EXCLUSIVE: Donald Trump views himself as battling an intensifying wave of “media hostility” and is “disappointed” in the growing chorus of criticism from Republican leaders.
In an interview, Trump shrugged off his slippage in the polls, boasted of his big crowds and predicted he would win “big league,” even though he says the critical media attention is hurting him.
Trump wouldn’t admit to any mistakes, even in tone, after the Orlando massacre. And he is particularly puzzled by the way Senate Majority Leader Mitch McConnell is chiding him.
In short, even as pundits and many in his own party are clamoring for a course correction and a softer rhetorical style, the presumptive nominee made clear he doesn’t plan any major changes.
Trump sees a drastic shift in the media since he clinched the nomination: “When I was running against 16 Republicans, it was somewhat unfair, but at least you could see it. Now it’s beyond belief. They are protecting Hillary Clinton like you wouldn’t believe. I don’t think it helps, but I think I’m going to end up winning.”
He added that the media are “very negative toward a Republican, toward a conservative Republican, and certainly very negative toward me,” saying they report only a quarter of each statement he issues. That is true for most candidate releases.
Ignoring several polls that show him trailing Clinton by six to 12 points, Trump cited a One America survey that has him at only a 2-point deficit.
The only hint that things have hit a rough pitch came when Trump told me that “maybe certain things we’re not 100 percent happy with” in his “very young campaign,” but he declined to elaborate. He conceded the challenge he faces on the electoral map, saying, “The Democratic road is very much easier than the Republican road to the White House.”
The billionaire has given his detractors ample ammunition in the last three weeks, a period that stretches from his remarks about the Mexican heritage of the judge in the Trump University case to his tweets about having predicted a terrorist attack such as the one in Orlando but not wanting any congratulations.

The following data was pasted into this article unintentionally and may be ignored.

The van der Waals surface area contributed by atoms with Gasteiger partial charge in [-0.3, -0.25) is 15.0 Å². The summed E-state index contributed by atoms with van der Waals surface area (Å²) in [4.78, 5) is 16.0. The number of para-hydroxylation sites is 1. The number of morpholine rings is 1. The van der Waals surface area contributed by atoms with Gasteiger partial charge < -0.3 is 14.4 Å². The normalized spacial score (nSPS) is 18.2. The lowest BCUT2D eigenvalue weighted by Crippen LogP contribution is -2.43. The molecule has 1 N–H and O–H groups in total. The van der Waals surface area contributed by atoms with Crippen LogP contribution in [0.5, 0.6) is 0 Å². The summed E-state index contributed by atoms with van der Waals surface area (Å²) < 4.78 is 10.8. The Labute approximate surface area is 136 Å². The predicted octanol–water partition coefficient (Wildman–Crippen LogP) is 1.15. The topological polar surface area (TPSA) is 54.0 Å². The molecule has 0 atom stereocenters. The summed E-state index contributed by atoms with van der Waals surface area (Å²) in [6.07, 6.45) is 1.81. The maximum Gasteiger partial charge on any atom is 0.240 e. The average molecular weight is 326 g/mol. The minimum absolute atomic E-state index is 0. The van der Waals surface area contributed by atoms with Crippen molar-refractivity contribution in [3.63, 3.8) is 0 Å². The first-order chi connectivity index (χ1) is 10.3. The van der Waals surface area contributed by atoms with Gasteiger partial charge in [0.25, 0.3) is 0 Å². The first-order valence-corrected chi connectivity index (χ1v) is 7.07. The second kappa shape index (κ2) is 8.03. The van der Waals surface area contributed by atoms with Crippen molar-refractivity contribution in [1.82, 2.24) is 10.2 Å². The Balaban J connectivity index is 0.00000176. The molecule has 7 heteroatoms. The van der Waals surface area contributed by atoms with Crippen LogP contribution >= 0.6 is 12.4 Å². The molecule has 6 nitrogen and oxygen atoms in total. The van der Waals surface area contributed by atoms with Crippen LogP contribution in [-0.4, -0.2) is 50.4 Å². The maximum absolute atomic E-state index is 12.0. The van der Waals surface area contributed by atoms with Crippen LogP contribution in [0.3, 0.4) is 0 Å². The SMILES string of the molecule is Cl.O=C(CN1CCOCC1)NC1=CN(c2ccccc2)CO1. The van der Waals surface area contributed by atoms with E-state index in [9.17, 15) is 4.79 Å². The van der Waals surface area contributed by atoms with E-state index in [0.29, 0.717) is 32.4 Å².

Trump has been hammered for saying on “Fox & Friends” that when it comes to fighting terrorism, President Obama is either “not tough, not smart, or he's got something else in mind. And the something else in mind, you know, people can't believe it.”
Speaking by phone from Texas on Friday, Trump dismissed the resulting firestorm.
“I don’t think Orlando was a mistake at all,” he said of his comments. “I’m saying what everyone else is saying and thinking. The problem is everyone wants to be politically correct, and you can’t be politically correct because these people are after our country, they’re after our lives.”
With rising unease among Hill Republicans, McConnell told Bloomberg News that Trump should pick an experienced running mate “because it's pretty obvious he doesn't know a lot about the issues…I object to a whole series of things that he's said -- vehemently object to them,” including “these attacks on various ethnic groups in the country."
“I’m so surprised at Mitch,” Trump told me. “You’d think he’d be very positive. I always thought I had a good relationship with Mitch, but perhaps I don’t.”
The candidate said the press overlooks the fact that some members of the GOP are backing him, and proclaimed a “great relationship” with party chairman Reince Priebus.
“I’m disappointed that some of the Republicans aren’t more positive, but I think in the end they will be…You wonder why they’re doing that.”
He also brought up his former rivals: “Some of them wouldn’t endorse me because I beat them very badly. And I even understand it. It was a rough, rough primary.”